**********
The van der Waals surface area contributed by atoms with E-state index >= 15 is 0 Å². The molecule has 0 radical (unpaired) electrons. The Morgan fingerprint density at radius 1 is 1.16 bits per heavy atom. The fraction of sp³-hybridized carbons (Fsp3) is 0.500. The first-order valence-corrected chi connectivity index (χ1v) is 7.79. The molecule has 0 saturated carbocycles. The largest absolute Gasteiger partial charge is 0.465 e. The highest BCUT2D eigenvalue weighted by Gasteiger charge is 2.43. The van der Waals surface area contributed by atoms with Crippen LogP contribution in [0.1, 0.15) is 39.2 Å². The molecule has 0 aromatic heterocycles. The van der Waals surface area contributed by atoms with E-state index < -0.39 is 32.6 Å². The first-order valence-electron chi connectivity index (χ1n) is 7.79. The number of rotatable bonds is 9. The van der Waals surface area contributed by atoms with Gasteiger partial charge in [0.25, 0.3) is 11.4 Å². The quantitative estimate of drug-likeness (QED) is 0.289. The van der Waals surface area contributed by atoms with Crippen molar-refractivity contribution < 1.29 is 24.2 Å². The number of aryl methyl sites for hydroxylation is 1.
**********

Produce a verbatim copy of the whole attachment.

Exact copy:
The van der Waals surface area contributed by atoms with E-state index >= 15 is 0 Å². The molecule has 0 radical (unpaired) electrons. The Morgan fingerprint density at radius 1 is 1.16 bits per heavy atom. The fraction of sp³-hybridized carbons (Fsp3) is 0.500. The first-order valence-corrected chi connectivity index (χ1v) is 7.79. The molecule has 0 saturated carbocycles. The largest absolute Gasteiger partial charge is 0.465 e. The highest BCUT2D eigenvalue weighted by Gasteiger charge is 2.43. The van der Waals surface area contributed by atoms with Crippen LogP contribution in [0.1, 0.15) is 39.2 Å². The molecule has 0 aromatic heterocycles. The van der Waals surface area contributed by atoms with E-state index < -0.39 is 32.6 Å². The first-order valence-electron chi connectivity index (χ1n) is 7.79. The number of rotatable bonds is 9. The van der Waals surface area contributed by atoms with Gasteiger partial charge in [0.25, 0.3) is 11.4 Å². The quantitative estimate of drug-likeness (QED) is 0.289. The van der Waals surface area contributed by atoms with Crippen molar-refractivity contribution < 1.29 is 24.2 Å². The number of aryl methyl sites for hydroxylation is 1.